Bethel is an inherently charismatic group, and while I like a portion of their music, it certainly doesn’t lend itself to replication by a wide margin of churches. (This does raise the question: Should that even be a concern for them?)

It’s an interesting situation to see so many people worshiping the same God, to the same music, all from different backgrounds and denominations, but knowing that bringing too much of the experience back wouldn’t fit the demographic that is our home church.

That’s the heart of what I’m trying to say. It’s incredibly important to know your demographic. Know the people you’re leading and singing with. Know what speaks to them as a group. A big part of our job as worship leaders is to make our pastor’s job easier by ushering our people into God’s presence, and if we want to do that effectively, we have to pay attention to things like this.

I should clarify that in doing this, you won’t simply be catering to personal preference or comfort, which some take issue with. Some people mistake this concept for complacency or unwillingness to try new things. That’s missing the forest for the trees. I want to effectively lead the people entrusted to me in worship. It only serves to reason that I speak/sing/carry myself in a way that resonates with them.

There will always be room to try new things, new songs, new styles, and new concepts. But if I don’t know the people I’m leading, know their likes and dislikes, and what resonates with them, I’m doing them a disservice and in essence, making my pastor’s job harder.

For every one blog post I write, there are 3-4 others that I write and delete, thinking, “This is the dumbest thing a person could write.”

 

And sometimes I have that realization too late (i.e., The Blog Heard Round The World, a.k.a., The Great Blog Fiasco of 2011). But I think that stuff is important. Both the dumb things people write, and the realization of how dumb they are. I’ve been writing semi-regularly for four years, and I’ve only had a handful of instances where at the end of writing something, I read it over and think, “That is exactly what I was trying to say.”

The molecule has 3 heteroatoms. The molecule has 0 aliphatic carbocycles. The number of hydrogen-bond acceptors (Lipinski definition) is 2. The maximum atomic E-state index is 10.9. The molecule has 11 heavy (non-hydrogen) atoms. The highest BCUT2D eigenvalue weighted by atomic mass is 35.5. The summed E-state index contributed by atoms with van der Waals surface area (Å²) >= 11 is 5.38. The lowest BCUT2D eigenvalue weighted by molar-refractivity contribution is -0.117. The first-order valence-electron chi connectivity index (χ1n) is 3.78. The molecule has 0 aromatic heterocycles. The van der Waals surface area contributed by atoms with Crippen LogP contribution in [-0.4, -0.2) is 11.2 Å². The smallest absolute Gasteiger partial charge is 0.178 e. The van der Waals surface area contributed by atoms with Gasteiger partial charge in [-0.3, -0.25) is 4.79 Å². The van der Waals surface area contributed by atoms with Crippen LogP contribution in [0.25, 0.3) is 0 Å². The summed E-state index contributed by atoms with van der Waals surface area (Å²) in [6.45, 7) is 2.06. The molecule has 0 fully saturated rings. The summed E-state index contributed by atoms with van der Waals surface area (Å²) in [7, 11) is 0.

What I mean is, learning process, finding your voice. And not only finding your voice, but finding and writing about things that matter to you. I hated Blue Like Jazz, but I received more email replies on that review of a 10 year old book, than I have about almost anything else. I wrote about it because I didn’t like it. From cover to cover, I thought it was a risky, overrated, stylistic cop out. And I’ve found that when I experience something I don’t like, I really enjoy writing about it. It’s considerably easier to write about things I don’t like. This is problematic. At heart, I’m not a jerk, but at times I definitely act like one, or rather, write like one, or rather, ok, both.

 

But I’ve found that the opposite is also true. I love to write about things I love, but it’s way harder.

 

The fact is, it’s easy to write about things I’m passionate about, and for that reason, and because being negative is only fun some of the time, I’m going to try and shift the tone of my writing.

 

Like it says in the other pages of this site, I have a passion for helping to sharpen the skills of other people in a musical setting. I love to share ideas and spread what little knowledge I have.

 

So I’m going to try writing about that out for a while. I know it won’t appeal to everyone, but it might be useful to some.

 

And if it doesn’t work out, I’ll write about another book I hate.

HEY!

This is my old blog. New posts will still show up here, but you should really visit www.COLOURANDTONE.com for the latest opinionated, and entirely subjective information.

The new site is live! Head over to WWW.COLOURANDTONE.COM and check it out!

Big news about the blog coming today at noon! Stay tuned.

Exciting changes coming!

I’m in the process of building a legitimate website where I can host my blog, gear reviews and other things. Should be ready in a month or two. For now though, this site will still be updated regularly and active.